November 12, 2018
Trends in Crop Protection Expenses
By David Widmar
Earlier this fall, we wrote two posts (here and here) reviewing trends in corn and soybean seed expense. While the upward trend in expense per acre was not surprising to most readers, the rapid change in other seed expense metrics – such as expense per bushel, share of total expenses, or share of budgeted revenue- was perhaps more revealing. These posts prompted reader questions about crop protection expense trends and, in this week’s post, we review these for corn and soybean production.
Crop Protection Expense – Corn
Before diving into the charts, a comment about the data. The USDA’s ERS publishes national cost of production data for corn and soybeans. Data used for this week’s posts were reported as “chemical expense.” Admittedly, this is a broad category. Furthermore, these data are a national average.
Figure 1 shows real, or inflation-adjusted, crop protection expense for corn production since 1975 (in orange, left axis). Overall, inflation-adjusted crop protection expense has trended lower over time. In 2017 dollars, crop protection expenses of more than $40 per acre were common before 2000. Since 2000, crop protection expense has been less than $40 per acre. The expenses even dipped below $30 per acre for several years.
Similar to the seed expense posts, Figure 1 also shows crop protection expenses as a share of total expenses (in blue, right axis). Throughout the late 1980s, 1990s, and early 2000s, crop protection was roughly 7% to 8% of total expenses. More recently, this has fallen between 4% and 5%.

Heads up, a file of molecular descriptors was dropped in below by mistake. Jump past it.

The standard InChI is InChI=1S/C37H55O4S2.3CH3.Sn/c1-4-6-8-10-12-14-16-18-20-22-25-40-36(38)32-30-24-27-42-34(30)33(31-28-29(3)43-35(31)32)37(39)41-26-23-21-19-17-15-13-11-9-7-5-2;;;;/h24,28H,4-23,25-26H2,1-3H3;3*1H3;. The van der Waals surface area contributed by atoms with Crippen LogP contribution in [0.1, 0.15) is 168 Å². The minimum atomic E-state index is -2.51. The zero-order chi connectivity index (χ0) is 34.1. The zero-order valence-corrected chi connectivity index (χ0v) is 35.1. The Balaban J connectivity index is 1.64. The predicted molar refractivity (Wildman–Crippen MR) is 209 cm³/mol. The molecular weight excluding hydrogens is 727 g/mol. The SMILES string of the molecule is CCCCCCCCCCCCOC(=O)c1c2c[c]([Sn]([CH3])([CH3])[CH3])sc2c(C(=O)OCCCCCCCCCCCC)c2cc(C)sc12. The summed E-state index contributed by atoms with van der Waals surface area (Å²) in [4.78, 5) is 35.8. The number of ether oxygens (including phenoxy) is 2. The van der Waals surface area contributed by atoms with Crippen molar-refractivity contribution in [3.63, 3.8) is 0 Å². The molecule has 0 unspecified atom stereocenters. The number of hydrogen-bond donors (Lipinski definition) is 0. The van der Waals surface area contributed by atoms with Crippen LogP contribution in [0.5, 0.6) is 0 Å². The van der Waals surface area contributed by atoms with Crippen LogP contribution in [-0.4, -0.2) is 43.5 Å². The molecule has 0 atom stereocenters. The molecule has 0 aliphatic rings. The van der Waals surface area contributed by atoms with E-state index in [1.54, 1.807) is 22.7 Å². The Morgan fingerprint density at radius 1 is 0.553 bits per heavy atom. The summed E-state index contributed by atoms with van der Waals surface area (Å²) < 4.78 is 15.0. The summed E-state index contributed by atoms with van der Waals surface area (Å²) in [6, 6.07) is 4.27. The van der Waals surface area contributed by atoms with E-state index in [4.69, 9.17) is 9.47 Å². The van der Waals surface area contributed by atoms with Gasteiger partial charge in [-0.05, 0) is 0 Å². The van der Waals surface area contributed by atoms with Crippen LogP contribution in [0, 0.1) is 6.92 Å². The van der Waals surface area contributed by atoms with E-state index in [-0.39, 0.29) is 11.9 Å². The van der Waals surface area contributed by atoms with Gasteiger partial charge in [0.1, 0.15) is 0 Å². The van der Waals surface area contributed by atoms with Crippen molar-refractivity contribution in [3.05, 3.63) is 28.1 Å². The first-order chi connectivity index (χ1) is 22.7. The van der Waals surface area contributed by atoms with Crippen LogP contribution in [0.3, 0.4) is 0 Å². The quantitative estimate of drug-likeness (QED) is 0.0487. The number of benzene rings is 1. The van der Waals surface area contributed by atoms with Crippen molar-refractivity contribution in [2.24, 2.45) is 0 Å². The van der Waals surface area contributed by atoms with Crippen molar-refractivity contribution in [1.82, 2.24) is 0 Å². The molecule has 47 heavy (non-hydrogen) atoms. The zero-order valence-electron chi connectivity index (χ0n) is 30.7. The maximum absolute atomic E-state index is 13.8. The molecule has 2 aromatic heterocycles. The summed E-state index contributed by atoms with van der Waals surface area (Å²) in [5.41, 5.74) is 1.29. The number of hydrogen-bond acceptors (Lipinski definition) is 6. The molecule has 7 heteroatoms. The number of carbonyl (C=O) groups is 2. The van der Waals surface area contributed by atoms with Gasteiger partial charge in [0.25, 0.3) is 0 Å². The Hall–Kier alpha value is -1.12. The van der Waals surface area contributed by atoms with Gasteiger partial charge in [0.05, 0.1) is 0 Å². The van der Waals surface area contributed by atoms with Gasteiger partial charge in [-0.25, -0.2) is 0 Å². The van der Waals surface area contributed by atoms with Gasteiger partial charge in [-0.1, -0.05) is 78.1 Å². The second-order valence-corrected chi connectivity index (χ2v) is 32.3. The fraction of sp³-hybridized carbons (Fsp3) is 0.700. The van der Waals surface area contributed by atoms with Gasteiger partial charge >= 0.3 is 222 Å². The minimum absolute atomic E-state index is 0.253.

To illustrate this a bit differently, the USDA reported seed and crop protection expense in 1980 were both $14 per acre (in nominal terms). They each accounted for 5% of total production expenses (10% combined). In 2017, nominal corn seed expense was $99 per acre with total chemical expense at $35 per acre. In 2017, seed expenses accounted for 15% of total expenses while chemical expense was 5%. These two inputs, which had a very similar impact on crop budgets in 1980, have undergone very different trends over the last 40 years.
Crop Protection Expense – Soybeans
Figure 2 shows crop protection expense for soybeans. Similar to corn, soybean crop protection expenses have also trended downward. On a per acre basis (in orange, left axis), soybean crop protection expense shifted from mostly $40 per acre, or more, before 2000 to less than $30 per acre in recent years.
As a share of total expenses (in blue, right axis), crop protection has represented a smaller share over time. Accounting for more than 10% of total expenses in the 1990s, crop protection currently represents 6% of total expenses.
Figure 2. Real Crop Protection Expense for Soybean (2017=100), 1975 to 2017. Data Source: USDA’s ERS.
Seed Plus Crop Protection
After looking at seed and crop protection independently, it left us wondering about the combined trend. This is of interest given the integrated role seed has played in crop protection. These data are, again, adjusted for inflation.